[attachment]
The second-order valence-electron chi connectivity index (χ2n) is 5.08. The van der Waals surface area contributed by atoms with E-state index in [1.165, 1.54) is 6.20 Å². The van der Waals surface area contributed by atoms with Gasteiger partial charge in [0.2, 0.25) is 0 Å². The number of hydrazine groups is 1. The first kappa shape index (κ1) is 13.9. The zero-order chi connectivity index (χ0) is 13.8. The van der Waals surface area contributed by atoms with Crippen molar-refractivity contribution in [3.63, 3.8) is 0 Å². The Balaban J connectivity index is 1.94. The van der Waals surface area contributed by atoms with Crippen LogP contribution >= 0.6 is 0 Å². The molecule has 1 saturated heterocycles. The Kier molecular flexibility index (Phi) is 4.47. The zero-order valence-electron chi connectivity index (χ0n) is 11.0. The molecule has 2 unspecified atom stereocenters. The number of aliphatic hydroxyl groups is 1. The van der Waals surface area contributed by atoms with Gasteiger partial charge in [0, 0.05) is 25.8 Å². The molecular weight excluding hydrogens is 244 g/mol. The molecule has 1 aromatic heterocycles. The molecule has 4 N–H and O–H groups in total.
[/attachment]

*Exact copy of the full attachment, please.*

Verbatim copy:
The second-order valence-electron chi connectivity index (χ2n) is 5.08. The van der Waals surface area contributed by atoms with E-state index in [1.165, 1.54) is 6.20 Å². The van der Waals surface area contributed by atoms with Gasteiger partial charge in [0.2, 0.25) is 0 Å². The number of hydrazine groups is 1. The first kappa shape index (κ1) is 13.9. The zero-order chi connectivity index (χ0) is 13.8. The van der Waals surface area contributed by atoms with Crippen molar-refractivity contribution in [3.63, 3.8) is 0 Å². The Balaban J connectivity index is 1.94. The van der Waals surface area contributed by atoms with Crippen LogP contribution >= 0.6 is 0 Å². The molecule has 1 saturated heterocycles. The Kier molecular flexibility index (Phi) is 4.47. The zero-order valence-electron chi connectivity index (χ0n) is 11.0. The molecule has 2 unspecified atom stereocenters. The number of aliphatic hydroxyl groups is 1. The van der Waals surface area contributed by atoms with Gasteiger partial charge in [0, 0.05) is 25.8 Å². The molecular weight excluding hydrogens is 244 g/mol. The molecule has 1 aromatic heterocycles. The molecule has 4 N–H and O–H groups in total.